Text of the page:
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NDP Leader Thomas Mulcair speaks question during question period in the House of Commons on Feb. 16.Sean Kilpatrick/The Canadian Press

The federal New Democrats have concluded that their poor performance in last year's election campaign was a result of failures at multiple levels, including the lack of a strong and simple narrative and the fact that they were ill prepared for a debate about a Muslim face covering.

A team led by party president Rebecca Blaikie, who spent seven months travelling the country to analyze why the NDP fell so far behind its competitors and to determine ways to create better conditions for the next vote in 2019, released the report of its findings on Thursday morning.

"We failed to represent the kind of change that Canadians desired," the report says. "Instead our campaign presented a choice for cautious change," including a promise to balance the budget, which many New Democrats did not understand given the perceived inequality of income across Canadian society.

The report also says the campaign was "not nimble" in its reaction to attacks by other parties, party members did not understand why Leader Tom Mulcair refused to participate in some debates, and the NDP was inadequately prepared for the debate on the niqab.

Mr. Mulcair, who has said the niqab issue was the defining moment of his political career and that he does not apologize for standing firm on what he believes to be a matter of human rights, saw his popularity plummet in Quebec after a leadership debate in which he said women should be allowed to wear a veil at citizenship ceremonies.

"While members are proud of our principled position, many questioned why the campaign was unprepared for the intensity of the debate and lacked a plan to shift campaign coverage back to our offer for Canadians," says the report.

The New Democrats entered the 11-week election campaign in August as front-runners in a tight race, with most polls giving them a slim lead over the Liberals and the Conservatives. In mid-September, the parties were in a three-way tie. But, starting about Sept. 20, the NDP began to fall behind. When the votes were counted , the party had dropped from 95 seats at dissolution in the House of Commons to 44.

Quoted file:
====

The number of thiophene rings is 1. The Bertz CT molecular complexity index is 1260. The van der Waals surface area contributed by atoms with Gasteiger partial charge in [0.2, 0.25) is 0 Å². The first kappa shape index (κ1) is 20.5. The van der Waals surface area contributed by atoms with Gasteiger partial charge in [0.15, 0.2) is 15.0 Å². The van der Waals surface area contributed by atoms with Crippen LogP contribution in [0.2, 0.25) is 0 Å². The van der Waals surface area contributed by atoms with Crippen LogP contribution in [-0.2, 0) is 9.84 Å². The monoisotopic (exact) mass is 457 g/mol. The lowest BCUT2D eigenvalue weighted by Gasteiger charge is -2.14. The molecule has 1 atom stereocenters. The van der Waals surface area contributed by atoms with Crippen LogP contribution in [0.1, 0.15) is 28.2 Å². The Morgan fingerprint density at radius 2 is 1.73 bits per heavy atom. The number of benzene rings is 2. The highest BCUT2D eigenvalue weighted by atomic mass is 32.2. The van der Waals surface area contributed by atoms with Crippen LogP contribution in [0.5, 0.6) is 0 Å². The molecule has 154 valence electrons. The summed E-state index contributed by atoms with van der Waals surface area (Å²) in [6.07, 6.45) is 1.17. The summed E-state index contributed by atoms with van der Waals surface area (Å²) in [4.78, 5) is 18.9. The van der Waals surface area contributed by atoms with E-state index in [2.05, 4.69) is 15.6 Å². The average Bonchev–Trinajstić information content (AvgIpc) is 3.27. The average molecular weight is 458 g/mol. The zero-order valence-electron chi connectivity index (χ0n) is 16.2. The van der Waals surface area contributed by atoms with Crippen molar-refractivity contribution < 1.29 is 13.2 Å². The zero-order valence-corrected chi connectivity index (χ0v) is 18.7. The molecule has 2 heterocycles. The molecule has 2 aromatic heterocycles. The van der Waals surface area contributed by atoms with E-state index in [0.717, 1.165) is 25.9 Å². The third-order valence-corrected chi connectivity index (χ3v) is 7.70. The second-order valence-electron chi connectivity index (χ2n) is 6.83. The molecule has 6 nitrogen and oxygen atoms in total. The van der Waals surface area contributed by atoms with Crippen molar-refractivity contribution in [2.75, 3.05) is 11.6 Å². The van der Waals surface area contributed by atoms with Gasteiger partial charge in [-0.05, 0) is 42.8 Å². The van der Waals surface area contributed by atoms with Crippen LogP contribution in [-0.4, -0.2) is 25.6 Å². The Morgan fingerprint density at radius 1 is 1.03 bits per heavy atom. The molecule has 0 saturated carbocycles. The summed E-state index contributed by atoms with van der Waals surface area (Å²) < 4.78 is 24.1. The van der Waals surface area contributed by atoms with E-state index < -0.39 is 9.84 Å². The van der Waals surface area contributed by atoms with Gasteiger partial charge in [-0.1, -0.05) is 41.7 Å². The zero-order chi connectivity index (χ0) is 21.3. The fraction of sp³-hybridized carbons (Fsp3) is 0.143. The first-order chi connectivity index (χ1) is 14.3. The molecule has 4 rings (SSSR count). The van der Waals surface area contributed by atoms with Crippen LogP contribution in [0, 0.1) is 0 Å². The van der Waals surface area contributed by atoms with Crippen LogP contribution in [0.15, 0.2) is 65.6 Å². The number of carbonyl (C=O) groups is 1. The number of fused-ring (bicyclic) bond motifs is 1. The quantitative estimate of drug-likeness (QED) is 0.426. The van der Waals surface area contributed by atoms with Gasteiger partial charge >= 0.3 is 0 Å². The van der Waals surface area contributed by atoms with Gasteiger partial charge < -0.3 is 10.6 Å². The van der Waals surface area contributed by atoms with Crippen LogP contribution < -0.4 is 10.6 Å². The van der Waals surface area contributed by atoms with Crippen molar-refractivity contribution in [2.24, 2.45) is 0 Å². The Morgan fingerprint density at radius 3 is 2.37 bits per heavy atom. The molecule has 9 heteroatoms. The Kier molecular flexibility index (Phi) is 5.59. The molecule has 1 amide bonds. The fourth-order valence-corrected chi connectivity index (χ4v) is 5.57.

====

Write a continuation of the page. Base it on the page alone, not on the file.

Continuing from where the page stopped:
Among the casualties were some of the most prominent New Democrat MPs, including Peter Stoffer, Megan Leslie, Paul Dewar and Peggy Nash.

There has been no apparent resurgence since the vote. A poll by Ekos suggests that the NDP is sitting at a dismal 11.7 per cent in popular opinion; according to the pollster, "voters do not appear particularly interested in what Thomas Mulcair and the NDP are offering right now."

Ms. Blaikie's report says planning for the next election should begin immediately – the party has a biennial convention scheduled for next week in Edmonton where delegates will be asked to vote on whether they are happy with Mr. Mulcair's leadership.

It says that the party's campaign team should be in place at least two years in advance of the fixed election date and that a campaign plan should be presented to the party's election planning committee a year before the vote. The new process would include a six-month review of that campaign plan.

In addition, Ms. Blaikie and her team recommend more direct engagement with the grassroots to keep them informed about the development of the campaign's platform and electoral strategy. And they say the party needs to rebuild its voter engagement capabilities with a focus on youth and marginalized communities.

The NDP says the report was based on insights gained at more than 500 meetings, three telephone town halls that drew 21,000 people, and online surveys with 23,000 people.